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'I don’t have time to talk to white people about race'

MISSPEAKING: Amber Rudd has apologised for calling Diane Abbott a “coloured woman”

ONCE UPON a time when we were coloured it would have been quite acceptable to call us “coloured”, but for a government minister to describe black people as “coloured” in this day and age is a shocking reminder to those of us who are deluding ourselves that we are living in a parallel post-racial universe in which we can scrape off the black because it is no longer a burden in this multi-culti society, that we need our heads tested.

You wot, you wot, you wot, Adebayo?

Yes, that’s right. If old Sigmund was around today he would have dubbed it PTNS – post traumatic negro syndrome, this hankering to not be too militant in talking about race when white folks are around.

Like Reni Eddo-Lodge, I’m having to explain repeatedly why I’m No Longer Talking To White People About Race.

What’s the point, when the Secretary of State for Work and Pensions, Amber Rudd, sees us as “coloured” people as we were regarded in the 1950s and 1960s and once upon a time after we were so-called “negroes”?


I know Amber Rudd has apologised to Diane Abbott, Russ Abbott, Abbott and Costello and any other “Abbotts” that are listening for calling the Shadow Home Secretary a “coloured woman”, but as old Sigmund might say, ‘What you’ve got ‘ere mate, is a classic example of yer actual Freudian slip’ (you see what I did there?).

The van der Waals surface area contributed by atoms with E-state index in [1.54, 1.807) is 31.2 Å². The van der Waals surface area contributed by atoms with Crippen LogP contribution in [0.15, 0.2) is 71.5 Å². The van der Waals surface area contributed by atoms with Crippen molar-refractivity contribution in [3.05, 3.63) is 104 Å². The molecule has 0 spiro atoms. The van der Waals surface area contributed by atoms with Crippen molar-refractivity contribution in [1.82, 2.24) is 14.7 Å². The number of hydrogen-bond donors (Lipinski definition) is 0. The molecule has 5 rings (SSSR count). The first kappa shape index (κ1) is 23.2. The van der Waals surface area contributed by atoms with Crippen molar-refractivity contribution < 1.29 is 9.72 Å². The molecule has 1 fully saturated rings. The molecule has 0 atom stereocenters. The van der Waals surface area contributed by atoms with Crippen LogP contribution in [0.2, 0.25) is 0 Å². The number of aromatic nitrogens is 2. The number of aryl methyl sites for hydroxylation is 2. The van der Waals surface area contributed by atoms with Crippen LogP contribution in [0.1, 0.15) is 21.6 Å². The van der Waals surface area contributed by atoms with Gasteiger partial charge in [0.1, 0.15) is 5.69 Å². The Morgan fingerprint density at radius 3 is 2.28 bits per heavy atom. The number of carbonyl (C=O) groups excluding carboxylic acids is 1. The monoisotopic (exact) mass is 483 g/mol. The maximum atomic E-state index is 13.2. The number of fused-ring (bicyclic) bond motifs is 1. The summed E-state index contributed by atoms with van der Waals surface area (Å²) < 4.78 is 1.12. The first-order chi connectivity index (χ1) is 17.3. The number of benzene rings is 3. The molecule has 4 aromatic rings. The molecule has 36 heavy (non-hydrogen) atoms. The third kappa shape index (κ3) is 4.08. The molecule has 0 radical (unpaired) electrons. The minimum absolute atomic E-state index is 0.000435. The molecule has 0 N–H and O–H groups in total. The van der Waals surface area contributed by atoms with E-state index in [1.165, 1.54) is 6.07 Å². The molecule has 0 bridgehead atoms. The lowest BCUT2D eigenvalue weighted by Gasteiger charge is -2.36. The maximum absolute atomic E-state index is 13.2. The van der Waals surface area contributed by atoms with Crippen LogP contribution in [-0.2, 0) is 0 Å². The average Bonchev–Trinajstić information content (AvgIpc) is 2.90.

I mean, what was she thinking, I hear you ask. And, yes, I have thought about it over and over and over again (you see why I don’t have time to talk to white people about race when so much of my time is spent trying to figure out where one or two of their number are coming from with regards to race) and the only conclusion I can come to is that Amber Rudd, Angela Smith of Chuka Umunna’s so-called The Independent Group in parliament, who also talked of “funny tinged” people (is that coz we is black?) just a couple weeks back, and the entire cabal of out-of-touch politicians, are living back in the “darkie ages”.

Yes, back in the 1920s and ‘30s and ‘40s and ‘50s, back when we woz coloured. And, as far as they’re concerned, the times they are not a-changing.

Now, don’t get me wrong, if Amber Rudd, Angela Smith or any of parliament’s “coloured people/funny-tinged people” mafia were living out in the sticks and genuinely hadn’t come across a black person since Elvis, I would find time to sit down and talk to them about race and why colour, the colours and “the coloureds” have got nothing to do with it.

In my sojourn as a national radio broadcaster I have a few times come across listeners who genuinely didn’t know any better.

This was of course in my early days on BBC Radio 5 Live when I was literally the only black person that some of my listeners had ever spoken to when they phoned in to go live on air.

I remember one old duffer, Neil in Cumbria (bless him), who cheerfully and respectfully told me that he met a “coloured” guy once.